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Alexander Hamilton to remain on $10 bill

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Theo Wargo/WireImage

How does a bastard, orphan, son of a whore and a Scotsman, dropped in the middle of a forgotten spot in the Caribbean by providence, impoverished, in squalor… somehow keep his place on the dollar?

The U.S. Treasury Department has decided that we need to handle our financial situation, and Treasury Secretary Jack Lew has officially announced that despite earlier plans to redesign the $10 bill, Alexander Hamilton will remain the $10 founding father without a father, with Harriet Tubman instead set to replace Andrew Jackson on the $20.

Over the summer, Lew announced plans to redesign the existing $10 bill and replace Hamilton with a historical woman. But with the widespread popularity of Lin-Manuel Miranda’s Broadway show about the founding father, Hamilton fans called on Lew to keep the nation’s first treasury secretary on the $10 bill and instead replace Jackson.

Although Hamilton will remain on the face of the $10 bill, the back will be redesigned to depict the 1913 women’s suffrage march that ended on the steps of the Treasury building, honoring Lucretia Mott, Sojourner Truth, Susan B. Anthony, Elizabeth Cady Stanton, and Alice Paul.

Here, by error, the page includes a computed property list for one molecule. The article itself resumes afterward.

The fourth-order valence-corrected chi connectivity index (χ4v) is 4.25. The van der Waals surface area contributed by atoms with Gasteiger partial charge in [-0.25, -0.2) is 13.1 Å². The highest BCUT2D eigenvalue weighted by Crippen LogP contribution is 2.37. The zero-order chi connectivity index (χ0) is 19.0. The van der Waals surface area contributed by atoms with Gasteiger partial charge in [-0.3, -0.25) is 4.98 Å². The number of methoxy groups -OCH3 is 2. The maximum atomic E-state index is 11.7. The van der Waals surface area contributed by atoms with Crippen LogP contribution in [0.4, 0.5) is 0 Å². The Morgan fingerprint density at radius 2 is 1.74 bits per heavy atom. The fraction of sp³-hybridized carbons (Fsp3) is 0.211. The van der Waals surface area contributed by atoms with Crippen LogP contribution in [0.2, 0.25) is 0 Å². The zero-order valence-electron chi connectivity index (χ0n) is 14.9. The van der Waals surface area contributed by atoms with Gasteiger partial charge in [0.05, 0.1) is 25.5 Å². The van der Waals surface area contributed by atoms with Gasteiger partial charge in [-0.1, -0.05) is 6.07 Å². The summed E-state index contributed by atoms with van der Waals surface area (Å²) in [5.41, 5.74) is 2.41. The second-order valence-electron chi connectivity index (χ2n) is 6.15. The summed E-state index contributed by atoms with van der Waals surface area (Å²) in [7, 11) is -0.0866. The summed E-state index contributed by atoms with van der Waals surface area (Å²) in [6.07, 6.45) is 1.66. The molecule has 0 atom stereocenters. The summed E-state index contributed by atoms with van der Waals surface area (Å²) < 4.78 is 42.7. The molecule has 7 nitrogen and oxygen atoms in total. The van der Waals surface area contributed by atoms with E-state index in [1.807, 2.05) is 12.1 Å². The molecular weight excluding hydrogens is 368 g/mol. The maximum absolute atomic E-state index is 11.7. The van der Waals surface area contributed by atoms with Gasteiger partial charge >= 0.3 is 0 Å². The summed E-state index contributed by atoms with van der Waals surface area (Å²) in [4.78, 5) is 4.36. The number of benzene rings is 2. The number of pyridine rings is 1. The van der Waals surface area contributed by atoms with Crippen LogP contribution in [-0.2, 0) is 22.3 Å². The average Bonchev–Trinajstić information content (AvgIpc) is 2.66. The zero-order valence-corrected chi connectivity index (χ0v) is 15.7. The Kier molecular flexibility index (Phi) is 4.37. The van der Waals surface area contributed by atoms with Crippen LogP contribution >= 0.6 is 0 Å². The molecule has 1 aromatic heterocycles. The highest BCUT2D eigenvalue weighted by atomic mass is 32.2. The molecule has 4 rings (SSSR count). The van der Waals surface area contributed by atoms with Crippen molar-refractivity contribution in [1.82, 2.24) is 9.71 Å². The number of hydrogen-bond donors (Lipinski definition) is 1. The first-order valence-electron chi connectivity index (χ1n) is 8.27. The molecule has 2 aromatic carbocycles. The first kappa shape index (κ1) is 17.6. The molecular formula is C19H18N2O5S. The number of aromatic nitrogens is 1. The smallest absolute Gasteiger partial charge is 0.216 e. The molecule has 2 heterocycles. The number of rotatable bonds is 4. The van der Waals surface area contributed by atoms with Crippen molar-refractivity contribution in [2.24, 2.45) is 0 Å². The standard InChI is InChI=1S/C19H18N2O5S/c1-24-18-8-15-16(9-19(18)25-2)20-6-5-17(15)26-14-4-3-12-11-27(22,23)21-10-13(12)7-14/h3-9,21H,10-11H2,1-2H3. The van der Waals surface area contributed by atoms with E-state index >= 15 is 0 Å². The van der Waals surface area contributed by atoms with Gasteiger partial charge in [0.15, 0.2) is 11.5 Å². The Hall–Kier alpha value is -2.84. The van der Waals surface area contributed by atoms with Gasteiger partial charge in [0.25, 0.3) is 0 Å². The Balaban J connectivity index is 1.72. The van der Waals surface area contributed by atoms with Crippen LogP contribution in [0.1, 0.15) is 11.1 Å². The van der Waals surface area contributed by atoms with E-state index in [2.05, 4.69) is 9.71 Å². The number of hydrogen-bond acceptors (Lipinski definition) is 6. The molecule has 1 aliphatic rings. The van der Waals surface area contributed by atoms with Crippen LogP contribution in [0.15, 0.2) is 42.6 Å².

“The new $10 bill will honor the story and the heroes of the women’s suffrage movement against the backdrop of the Treasury building,” Lew wrote in a statement. “The front of the new $10 will continue to feature Alexander Hamilton, our nation’s first Treasury Secretary and the architect of our economic system.”

The updated $10 bill will go into production first, to add anti-counterfeiting measures, but redesigns of the $5 and $20 bills will soon follow. The new $20 note will highlight Tubman and include Jackson on the back of the bill, while the new $5 bill will add iconic events from the Lincoln Memorial, including Marian Anderson’s 1939 opera performance and Martin Luther King Jr.’s 1963 “I Have A Dream Speech.” (The Treasury is keeping Abraham Lincoln on the face of the $5 bill.)  

The Treasury plans to unveil the final concept designs for all three bills in 2020, to celebrate the 100th anniversary of the 19th Amendment.

Last month, Miranda tweeted about a one-on-one meeting with Lew, and while he didn’t explicitly discuss the $10 bill issue, he hinted that Hamilton fans were “going to be very happy.”

Hamilton fans — they get the job done.

UPDATE: Miranda himself has weighed in on the Treasury’s decision, saying he’s “thrilled about all of it.

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